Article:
The American Civil War: A Short Story

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American Civil War Short Story Sweat dripped down my brow, the dusk sun shimmering slightly through the trees. The light cast an orange glow on everything. The gnats and mosquitoes began their hunt for food as everything settled down. neither I nor the other men would settle. We couldn 't. My musket rested lightly on my shoulder, ready when needed. We were all on edge, each noise stirring our sense of security. Their were six of us, each carrying a musketrespectivly, constantly on high alert. I thought back to a month ago. Never did I think it would turn out this way.
I sat in my chair, a paper in my hands, a coffee at my side. The day 's long work was over, allowing my strained and worked muscles to rest. Nothing interesting was
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"Mrs. Jackson told me her husband had heard about the south talkin ' about war," she said, trying not to look frightened. "Oh Martha, the old Jackson 's just talkin ' out his rear. The south 's just fussin '," I replied. Nothing like war would happen in America. Right? "I 'm just worried, Tom."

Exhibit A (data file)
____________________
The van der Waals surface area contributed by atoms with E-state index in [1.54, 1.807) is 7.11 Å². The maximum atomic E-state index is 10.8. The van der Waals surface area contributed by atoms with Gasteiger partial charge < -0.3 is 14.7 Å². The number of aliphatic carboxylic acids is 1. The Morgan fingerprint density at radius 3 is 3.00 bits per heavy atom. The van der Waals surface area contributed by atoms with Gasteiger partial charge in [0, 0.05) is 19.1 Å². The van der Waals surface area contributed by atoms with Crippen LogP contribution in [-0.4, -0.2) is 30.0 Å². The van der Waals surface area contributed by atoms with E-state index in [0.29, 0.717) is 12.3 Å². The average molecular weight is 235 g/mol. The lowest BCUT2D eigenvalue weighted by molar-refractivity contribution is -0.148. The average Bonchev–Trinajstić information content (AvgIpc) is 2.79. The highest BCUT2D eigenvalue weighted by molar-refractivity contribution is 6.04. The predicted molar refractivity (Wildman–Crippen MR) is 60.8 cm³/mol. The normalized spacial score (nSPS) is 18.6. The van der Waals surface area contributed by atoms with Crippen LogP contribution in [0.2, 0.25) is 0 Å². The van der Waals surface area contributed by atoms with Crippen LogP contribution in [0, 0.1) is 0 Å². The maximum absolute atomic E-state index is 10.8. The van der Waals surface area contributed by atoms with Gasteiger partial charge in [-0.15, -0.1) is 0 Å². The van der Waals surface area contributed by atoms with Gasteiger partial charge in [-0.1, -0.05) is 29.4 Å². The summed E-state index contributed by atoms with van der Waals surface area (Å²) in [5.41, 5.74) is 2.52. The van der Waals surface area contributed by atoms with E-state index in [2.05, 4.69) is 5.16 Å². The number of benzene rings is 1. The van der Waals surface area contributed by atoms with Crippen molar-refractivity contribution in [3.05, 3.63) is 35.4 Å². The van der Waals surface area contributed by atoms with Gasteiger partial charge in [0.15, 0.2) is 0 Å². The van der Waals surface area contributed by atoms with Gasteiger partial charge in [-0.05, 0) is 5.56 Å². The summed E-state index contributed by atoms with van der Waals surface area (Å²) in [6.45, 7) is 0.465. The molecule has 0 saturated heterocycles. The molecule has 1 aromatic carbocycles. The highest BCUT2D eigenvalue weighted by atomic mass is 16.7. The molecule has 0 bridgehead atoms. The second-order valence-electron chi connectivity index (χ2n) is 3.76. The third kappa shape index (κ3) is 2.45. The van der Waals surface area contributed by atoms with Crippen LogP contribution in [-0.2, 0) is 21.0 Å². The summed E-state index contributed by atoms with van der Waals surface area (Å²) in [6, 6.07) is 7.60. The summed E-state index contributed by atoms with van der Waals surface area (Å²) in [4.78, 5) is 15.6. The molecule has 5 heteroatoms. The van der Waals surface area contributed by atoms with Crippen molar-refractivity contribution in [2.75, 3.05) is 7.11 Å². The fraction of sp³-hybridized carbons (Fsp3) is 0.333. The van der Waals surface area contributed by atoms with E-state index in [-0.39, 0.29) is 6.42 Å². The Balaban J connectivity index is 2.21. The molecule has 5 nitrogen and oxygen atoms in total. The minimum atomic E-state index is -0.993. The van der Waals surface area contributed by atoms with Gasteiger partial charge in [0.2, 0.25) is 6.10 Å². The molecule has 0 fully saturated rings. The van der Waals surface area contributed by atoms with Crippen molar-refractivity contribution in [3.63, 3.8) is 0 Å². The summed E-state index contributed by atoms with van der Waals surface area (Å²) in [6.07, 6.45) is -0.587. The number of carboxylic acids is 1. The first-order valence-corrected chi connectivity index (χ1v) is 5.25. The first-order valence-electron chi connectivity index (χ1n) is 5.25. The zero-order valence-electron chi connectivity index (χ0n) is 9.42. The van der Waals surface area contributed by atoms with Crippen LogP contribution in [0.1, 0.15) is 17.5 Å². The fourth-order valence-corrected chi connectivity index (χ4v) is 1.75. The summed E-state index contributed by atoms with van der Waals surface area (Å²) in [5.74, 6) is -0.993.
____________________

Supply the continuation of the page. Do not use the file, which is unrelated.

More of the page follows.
Something nudged my arm. I blinked the sleep out of my eyes, only to see one of the men looking down at me. "What 's the time?" I yawned. "It 's 'bout half past five now," he sighed. He layed down and I sat up. My watch was the last of the night. I was to wake everyone up at half past six. I picked up a branch and poked at the ground. Please, please be uneventful.
My wife was a pacer. Whenever she worried over something, she would pace. So when I walked in at noon, I knew something was bothering her. She turned to face me and, without waiting for me to speak, she said it. "The south just declared war."
I heard it clearly. The tree next to me shattered, splinters flying in all directions. The sound echoed for a short time and it woke the others. "What 's going on?" one cried. I swallowed hard. I knew what it was. Whether I wanted to or not, I knew that sound. The cold, familier sound. "Enemy fire," was all I could manage to say. The American
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